What to learn during a cruise ship vacation
SHOOTING STRAIGHT - Bobit S. Avila (The Philippine Star) - May 23, 2019 - 12:00am

STOCKHOLM, Sweden— Actually we left London for Copenhagen, Denmark to start our Scandinavian Cruise with my family. A year and a half ago, we took the Royal Princess of the Princess Cruise Lines, but for this vacation, we are taking the “Serenade of the Seas” of the Royal Caribbean. One thing I’m learning quickly about people suggesting that the Philippines should have a Cruise Liner Port, is that in Copenhagen, they accommodate four or six huge cruise liners with each liner docking in its own terminal just like an airport terminal. This is something that we in the Philippines should consider before even thinking that we can join the cruise line industry.

Let me point out with emphasis that security measures in a tourism site is imperative. We have nice beaches, but it is rather inaccessible to the launches or tenders that the cruise liners often release to bring passengers to a landing area. Another vital piece of information is that the tourism industry worldwide has changed, thanks to the credit/debit card… taxis in Copenhagen accept your debit card. In the Philippine setting, only major hotels accept credit or debit cards. Many tourism destinations in the Philippines, which are not in major cities like Cebu or Manila, have this problem.

For this Scandinavian Cruise we met so many Filipino tourists… a lot of them Rotarians from Manila and many from the United States. Yes, compared to the Princess Cruise lines, where half of their crew were Filipinos. Though the Royal Caribbean also has a lot of Filipino crew, I saw more Indians in this Scandinavian cruise than Filipinos.

Anyway, there was something I noticed while on board the vessel during lunch and dinner time… the dining hall was noisy! It turns out that when people cannot access any WiFi in their cellphones, they end up talking with the people they are with. This was because the ship was far away from any cell sites to access our cellphones or internet. Yes, this includes our being unable to access our Facebook so when that happens…we end up talking to one another, which was for me a very positive thing. I talked to some people from the US that we met on the ship and they have come up with a system that allows their kids 15 minutes using their cellphones in the morning and another 15 minutes in the afternoon and at night. Maybe we should do this!

At this point, we are in Stockholm, Sweden for a daylong tour, so once again we have internet access, however we can only tour the city in the afternoon, which by that time, we have passed our deadline. Stockholm has a lot to offer tourists…. like the 16th century Royal ship Vasa, which sunk during its inauguration… sort of the Titanic of the old days. This was something we had to seek as they have restored it and put it in a museum.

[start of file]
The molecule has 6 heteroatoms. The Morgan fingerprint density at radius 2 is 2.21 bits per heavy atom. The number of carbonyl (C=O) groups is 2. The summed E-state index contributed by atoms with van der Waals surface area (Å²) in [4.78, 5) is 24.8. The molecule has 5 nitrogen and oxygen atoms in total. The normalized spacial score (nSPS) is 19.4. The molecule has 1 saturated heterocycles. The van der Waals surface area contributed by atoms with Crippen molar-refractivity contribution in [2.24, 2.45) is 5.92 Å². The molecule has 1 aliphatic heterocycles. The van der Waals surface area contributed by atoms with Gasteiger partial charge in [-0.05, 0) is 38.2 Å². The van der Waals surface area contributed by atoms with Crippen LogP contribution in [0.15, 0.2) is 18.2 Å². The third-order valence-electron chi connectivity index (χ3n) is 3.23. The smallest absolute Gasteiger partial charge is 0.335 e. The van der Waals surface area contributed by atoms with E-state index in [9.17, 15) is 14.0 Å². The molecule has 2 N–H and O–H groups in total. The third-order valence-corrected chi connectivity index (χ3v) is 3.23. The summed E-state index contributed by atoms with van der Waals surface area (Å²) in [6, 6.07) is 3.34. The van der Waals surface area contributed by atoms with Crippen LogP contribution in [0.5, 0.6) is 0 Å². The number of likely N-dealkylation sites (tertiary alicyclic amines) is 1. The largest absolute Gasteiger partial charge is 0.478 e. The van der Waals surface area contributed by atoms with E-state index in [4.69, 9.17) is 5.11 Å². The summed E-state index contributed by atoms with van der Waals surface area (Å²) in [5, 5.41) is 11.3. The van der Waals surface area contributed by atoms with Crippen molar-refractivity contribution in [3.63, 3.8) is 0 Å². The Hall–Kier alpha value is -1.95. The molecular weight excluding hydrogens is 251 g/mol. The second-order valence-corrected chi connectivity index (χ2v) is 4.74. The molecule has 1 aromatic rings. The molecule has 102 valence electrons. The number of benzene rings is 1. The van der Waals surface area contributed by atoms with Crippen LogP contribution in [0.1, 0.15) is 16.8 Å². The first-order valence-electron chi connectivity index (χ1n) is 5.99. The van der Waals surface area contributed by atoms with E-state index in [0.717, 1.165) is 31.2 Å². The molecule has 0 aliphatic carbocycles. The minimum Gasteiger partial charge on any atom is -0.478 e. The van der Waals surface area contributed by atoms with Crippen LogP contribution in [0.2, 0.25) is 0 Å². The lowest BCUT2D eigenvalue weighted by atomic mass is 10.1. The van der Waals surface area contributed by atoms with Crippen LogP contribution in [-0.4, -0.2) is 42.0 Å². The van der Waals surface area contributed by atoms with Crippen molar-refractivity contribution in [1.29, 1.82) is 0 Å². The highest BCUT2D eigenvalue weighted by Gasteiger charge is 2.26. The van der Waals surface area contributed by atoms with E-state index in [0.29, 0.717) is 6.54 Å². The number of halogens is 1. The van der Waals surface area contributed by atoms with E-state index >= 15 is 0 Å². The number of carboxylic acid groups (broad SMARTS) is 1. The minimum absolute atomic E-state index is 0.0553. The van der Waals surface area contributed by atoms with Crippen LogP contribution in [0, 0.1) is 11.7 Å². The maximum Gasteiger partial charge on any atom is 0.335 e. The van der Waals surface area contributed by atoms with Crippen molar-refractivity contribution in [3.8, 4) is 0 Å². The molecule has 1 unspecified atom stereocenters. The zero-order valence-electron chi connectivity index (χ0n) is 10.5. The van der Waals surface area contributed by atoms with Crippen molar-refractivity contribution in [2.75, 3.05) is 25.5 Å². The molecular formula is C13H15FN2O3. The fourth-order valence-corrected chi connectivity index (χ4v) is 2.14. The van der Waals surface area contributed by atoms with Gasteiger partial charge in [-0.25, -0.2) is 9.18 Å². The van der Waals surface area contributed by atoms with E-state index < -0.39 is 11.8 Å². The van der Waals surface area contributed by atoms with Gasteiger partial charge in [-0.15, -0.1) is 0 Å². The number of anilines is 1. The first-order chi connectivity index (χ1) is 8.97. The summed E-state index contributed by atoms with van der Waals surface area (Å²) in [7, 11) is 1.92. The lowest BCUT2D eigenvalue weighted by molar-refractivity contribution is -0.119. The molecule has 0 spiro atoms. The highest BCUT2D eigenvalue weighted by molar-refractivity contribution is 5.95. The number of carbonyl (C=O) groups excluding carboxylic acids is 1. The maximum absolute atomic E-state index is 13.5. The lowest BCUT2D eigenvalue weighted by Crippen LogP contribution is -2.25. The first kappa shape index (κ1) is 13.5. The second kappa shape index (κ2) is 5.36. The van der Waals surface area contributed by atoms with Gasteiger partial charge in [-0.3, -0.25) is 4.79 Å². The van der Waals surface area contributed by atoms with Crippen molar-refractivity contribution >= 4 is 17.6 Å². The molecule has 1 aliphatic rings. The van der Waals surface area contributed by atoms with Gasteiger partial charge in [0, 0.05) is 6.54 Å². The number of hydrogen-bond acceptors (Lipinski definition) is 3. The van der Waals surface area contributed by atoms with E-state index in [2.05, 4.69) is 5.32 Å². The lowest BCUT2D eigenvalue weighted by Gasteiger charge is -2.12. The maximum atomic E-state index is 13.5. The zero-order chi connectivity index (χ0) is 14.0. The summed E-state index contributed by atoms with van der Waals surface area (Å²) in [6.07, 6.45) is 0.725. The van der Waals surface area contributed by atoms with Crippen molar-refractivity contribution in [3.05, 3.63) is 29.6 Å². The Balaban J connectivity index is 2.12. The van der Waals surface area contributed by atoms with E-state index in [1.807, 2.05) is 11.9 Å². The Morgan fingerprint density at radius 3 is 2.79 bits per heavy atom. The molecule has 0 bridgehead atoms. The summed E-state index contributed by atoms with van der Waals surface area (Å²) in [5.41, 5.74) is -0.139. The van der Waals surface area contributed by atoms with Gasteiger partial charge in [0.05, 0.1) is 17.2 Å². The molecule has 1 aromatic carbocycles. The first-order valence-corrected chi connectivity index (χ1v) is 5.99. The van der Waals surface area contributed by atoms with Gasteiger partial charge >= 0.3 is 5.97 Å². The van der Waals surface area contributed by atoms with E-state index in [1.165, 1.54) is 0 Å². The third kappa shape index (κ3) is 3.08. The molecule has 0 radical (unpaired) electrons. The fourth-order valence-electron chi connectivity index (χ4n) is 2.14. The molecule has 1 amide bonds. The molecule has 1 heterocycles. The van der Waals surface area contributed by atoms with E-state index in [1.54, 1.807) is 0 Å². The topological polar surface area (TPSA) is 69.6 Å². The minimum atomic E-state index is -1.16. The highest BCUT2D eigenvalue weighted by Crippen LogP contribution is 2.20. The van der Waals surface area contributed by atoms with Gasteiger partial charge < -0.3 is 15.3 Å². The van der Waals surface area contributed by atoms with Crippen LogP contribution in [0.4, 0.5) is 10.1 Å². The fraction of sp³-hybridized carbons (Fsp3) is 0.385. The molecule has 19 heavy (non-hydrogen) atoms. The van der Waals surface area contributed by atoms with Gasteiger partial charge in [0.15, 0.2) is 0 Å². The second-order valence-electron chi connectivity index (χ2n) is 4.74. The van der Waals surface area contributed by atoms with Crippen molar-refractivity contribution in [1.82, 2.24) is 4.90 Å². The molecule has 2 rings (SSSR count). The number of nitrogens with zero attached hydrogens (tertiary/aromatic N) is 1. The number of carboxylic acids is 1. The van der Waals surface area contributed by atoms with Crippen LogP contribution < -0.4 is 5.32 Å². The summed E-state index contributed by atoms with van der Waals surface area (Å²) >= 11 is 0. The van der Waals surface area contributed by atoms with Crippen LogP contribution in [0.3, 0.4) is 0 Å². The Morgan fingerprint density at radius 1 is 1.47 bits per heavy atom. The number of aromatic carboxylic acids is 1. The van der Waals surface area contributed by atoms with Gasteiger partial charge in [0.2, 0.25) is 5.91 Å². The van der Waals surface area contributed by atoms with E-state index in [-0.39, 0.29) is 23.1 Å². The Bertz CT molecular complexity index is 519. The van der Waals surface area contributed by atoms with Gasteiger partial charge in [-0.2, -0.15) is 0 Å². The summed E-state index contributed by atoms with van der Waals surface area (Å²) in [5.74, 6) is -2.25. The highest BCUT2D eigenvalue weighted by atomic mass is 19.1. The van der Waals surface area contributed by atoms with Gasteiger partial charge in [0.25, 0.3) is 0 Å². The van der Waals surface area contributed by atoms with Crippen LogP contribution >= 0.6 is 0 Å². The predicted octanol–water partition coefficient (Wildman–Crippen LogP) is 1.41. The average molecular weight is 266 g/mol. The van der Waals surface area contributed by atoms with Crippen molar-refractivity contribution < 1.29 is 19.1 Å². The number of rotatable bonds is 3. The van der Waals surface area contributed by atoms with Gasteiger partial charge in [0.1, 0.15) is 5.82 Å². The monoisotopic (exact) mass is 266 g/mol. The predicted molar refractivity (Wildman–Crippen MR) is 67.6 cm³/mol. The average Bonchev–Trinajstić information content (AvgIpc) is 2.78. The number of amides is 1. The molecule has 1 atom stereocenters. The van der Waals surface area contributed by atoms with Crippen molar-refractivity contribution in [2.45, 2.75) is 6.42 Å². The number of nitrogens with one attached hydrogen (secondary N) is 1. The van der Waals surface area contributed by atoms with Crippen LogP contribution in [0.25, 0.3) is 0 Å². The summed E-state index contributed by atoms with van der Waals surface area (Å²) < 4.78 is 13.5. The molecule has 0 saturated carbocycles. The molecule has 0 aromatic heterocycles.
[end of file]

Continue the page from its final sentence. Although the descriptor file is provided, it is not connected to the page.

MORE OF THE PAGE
The Vasa was a Swedish warship built between 1626 and 1628. The ship foundered after sailing about 1,300 m (1,400 yd) into its maiden voyage on 10 August 1628. The Titanic’s maiden voyage got her for many days out of Southampton. The Vasa was salvaged with a largely intact hull in 1961. I remember reading about its salvage in a National Geographic magazine when I was still in high school.

We took a tour bus to see Stockholm and learned a lot from our tour guide. For instance, he talked a lot about Sweden being a welfare state, that the total population of Sweden was 10 million and that they were in the middle of a baby boom. We ended our bus tour at the Vasa Museum and believe me it will take your breath away, seeing such a huge wooden warship that is so well-preserved after more than 300 years underwater. The Vasa is one of Sweden’s most popular tourist attractions and has been seen by over 35 million visitors since 1961. Since her recovery, Vasa has become a widely recognized symbol of the Swedish “great power period.”

The Vasa was built on the orders of the King of Sweden Gustavos Adolphus as part of the military expansion he initiated in a war with Poland-Lithuania (1621–1629) against Catholic Poland versus Lutheran Sweden. It fell into obscurity after most of her valuable bronze cannons were salvaged in the 17th century until it was located again in the late 1950s in a busy shipping lane just outside the Stockholm harbor. The ship was salvaged with a largely intact hull in 1961. This was indeed a unique tourism destination.

After Stockholm we go to other Baltic States and end up in St. Petersburg, known in the old days as Leningrad. I guess this is the highlight of this tour of Scandinavia. There are so many cruise ships travelling these days. In Copenhagen, I saw at least five cruise ships docked to pick up its passengers, while in Stockholm our cruise ship was in the company of another three cruise ships, which were smaller in size. So by next column, I guess my vacation would already be over. But at least, I can write about my first ever visit to Russia, after all, St. Petersburg is the second largest city of Russia.

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Email: vsbobita@gmail.com.

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